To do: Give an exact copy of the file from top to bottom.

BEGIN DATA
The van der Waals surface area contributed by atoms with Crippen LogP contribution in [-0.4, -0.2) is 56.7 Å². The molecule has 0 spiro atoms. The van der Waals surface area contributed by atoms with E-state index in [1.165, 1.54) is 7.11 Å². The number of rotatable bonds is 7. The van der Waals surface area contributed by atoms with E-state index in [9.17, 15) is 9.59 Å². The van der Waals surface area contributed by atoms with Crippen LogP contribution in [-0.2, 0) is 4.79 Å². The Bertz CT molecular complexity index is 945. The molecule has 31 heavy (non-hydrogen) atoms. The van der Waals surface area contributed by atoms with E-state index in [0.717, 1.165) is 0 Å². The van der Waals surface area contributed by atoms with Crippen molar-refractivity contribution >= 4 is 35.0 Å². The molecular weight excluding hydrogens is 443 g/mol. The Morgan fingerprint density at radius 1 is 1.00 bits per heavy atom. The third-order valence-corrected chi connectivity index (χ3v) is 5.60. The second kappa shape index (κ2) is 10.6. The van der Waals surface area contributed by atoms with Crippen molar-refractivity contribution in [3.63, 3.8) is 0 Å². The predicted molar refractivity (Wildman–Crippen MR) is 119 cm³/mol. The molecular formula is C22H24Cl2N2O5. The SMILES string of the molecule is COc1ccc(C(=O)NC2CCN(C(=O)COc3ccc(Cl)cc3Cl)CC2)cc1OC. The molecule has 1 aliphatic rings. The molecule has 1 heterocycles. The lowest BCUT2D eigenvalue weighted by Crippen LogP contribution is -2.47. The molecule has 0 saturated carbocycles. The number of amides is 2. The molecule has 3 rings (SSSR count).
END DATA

The van der Waals surface area contributed by atoms with Crippen LogP contribution in [-0.4, -0.2) is 56.7 Å². The molecule has 0 spiro atoms. The van der Waals surface area contributed by atoms with E-state index in [1.165, 1.54) is 7.11 Å². The number of rotatable bonds is 7. The van der Waals surface area contributed by atoms with E-state index in [9.17, 15) is 9.59 Å². The van der Waals surface area contributed by atoms with Crippen LogP contribution in [-0.2, 0) is 4.79 Å². The Bertz CT molecular complexity index is 945. The molecule has 31 heavy (non-hydrogen) atoms. The van der Waals surface area contributed by atoms with E-state index in [0.717, 1.165) is 0 Å². The van der Waals surface area contributed by atoms with Crippen molar-refractivity contribution >= 4 is 35.0 Å². The molecular weight excluding hydrogens is 443 g/mol. The Morgan fingerprint density at radius 1 is 1.00 bits per heavy atom. The third-order valence-corrected chi connectivity index (χ3v) is 5.60. The second kappa shape index (κ2) is 10.6. The van der Waals surface area contributed by atoms with Crippen molar-refractivity contribution in [3.63, 3.8) is 0 Å². The predicted molar refractivity (Wildman–Crippen MR) is 119 cm³/mol. The molecular formula is C22H24Cl2N2O5. The SMILES string of the molecule is COc1ccc(C(=O)NC2CCN(C(=O)COc3ccc(Cl)cc3Cl)CC2)cc1OC. The molecule has 1 aliphatic rings. The molecule has 1 heterocycles. The lowest BCUT2D eigenvalue weighted by Crippen LogP contribution is -2.47. The molecule has 0 saturated carbocycles. The number of amides is 2. The molecule has 3 rings (SSSR count).